Holzalski, Raymond, PI University of Minnesota-Twin Cities CBET-0728550

Stewart, Phillip, PI Montana State University CBET-0728621

Collaborative Research: Cohesive Strength and Detachment of Bacterial Biofilms

The goal of this project is to develop effective strategies for controlling and removing microbial biofilms based on an improved understanding of the mechanisms of cohesion of the biofilm extracellular matrix. Biofilms are dense agglomerations of bacterial or fungal cells that attach to wetted surfaces. These cells are held together by a mixture of highly hydrated biopolymers that the cells themselves secrete. Biofilms are responsible for troublesome fouling in water distribution systems, industrial equipment and persistent infections in medicine and dentistry. This project shifts the approach to controlling unwanted biofilms from killing microorganisms with antimicrobial agents to weakening the biofilm structure and promoting detachment. A key to this strategy is to directly measure the cohesive strength of biofilms and relate strength to detachment. Specific objectives of this project are to: (1) investigate mechanisms responsible for biofilm cohesive strength and detachment, (2) evaluate the effect of environmental conditions on strength and detachment, and (3) measure the effects of potential disruptor compounds on strength and detachment. The objectives will be addressed experimentally in a combination of single-species and mixed-species biofilms. A central technique is a micro-cantilever method for pulling on a piece of biofilm and quantifying its mechanical properties. Other methods include time-lapse imaging of biofilm structures in glass capillary reactors under continuous-flow conditions by light microscopy and confocal scanning laser microscopy and measurements of biofilm detachment in rotating disk reactors.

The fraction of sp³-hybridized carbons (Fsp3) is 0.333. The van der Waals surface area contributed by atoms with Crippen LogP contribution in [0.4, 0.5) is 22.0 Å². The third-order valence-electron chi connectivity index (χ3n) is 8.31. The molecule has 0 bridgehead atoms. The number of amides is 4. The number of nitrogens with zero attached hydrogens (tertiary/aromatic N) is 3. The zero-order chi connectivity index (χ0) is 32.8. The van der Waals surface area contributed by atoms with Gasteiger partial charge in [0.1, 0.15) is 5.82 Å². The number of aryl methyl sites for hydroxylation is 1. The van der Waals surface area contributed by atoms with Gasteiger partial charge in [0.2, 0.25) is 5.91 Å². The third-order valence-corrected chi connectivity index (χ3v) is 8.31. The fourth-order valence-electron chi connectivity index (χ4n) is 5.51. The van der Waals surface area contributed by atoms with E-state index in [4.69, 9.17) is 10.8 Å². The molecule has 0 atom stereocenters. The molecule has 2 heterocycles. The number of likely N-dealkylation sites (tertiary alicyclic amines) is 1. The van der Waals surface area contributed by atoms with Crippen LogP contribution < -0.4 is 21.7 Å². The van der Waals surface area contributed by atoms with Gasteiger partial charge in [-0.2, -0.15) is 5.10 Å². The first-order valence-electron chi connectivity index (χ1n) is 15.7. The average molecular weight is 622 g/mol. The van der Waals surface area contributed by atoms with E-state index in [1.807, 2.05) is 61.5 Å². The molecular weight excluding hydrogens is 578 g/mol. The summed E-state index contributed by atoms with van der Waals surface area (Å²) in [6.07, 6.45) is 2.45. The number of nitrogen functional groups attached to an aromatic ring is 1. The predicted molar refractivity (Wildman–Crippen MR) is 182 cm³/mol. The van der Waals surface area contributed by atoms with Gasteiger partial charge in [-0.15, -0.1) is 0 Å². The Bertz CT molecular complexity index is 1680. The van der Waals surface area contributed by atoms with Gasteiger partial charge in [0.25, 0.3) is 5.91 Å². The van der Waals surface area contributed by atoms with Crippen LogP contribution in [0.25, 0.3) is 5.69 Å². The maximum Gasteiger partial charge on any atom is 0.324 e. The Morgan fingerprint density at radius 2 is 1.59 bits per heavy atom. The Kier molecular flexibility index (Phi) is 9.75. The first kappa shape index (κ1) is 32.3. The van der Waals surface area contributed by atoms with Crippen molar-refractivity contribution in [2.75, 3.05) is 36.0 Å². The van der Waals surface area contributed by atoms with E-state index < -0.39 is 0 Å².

The research will impact engineering through the development of methods to control biofouling, such as in pipelines, where decreased biofilm accumulation could improve the safety of water supplies and reduce energy losses. In terms of public health, this research will provide alternative methods for fighting bacterial infections, such as those encountered on medical implant devices or in the lungs of cystic fibrosis patients, to reduce the need for redundant surgeries and improve/extend life. Graduate and undergraduate students from both institutions will participate in the research. Both groups of students will be afforded opportunities to interact with industry and to present to industrial associates of the Center for Biofilm Engineering at the biannual conference hosted by the center.

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University of Minnesota Twin Cities
United States
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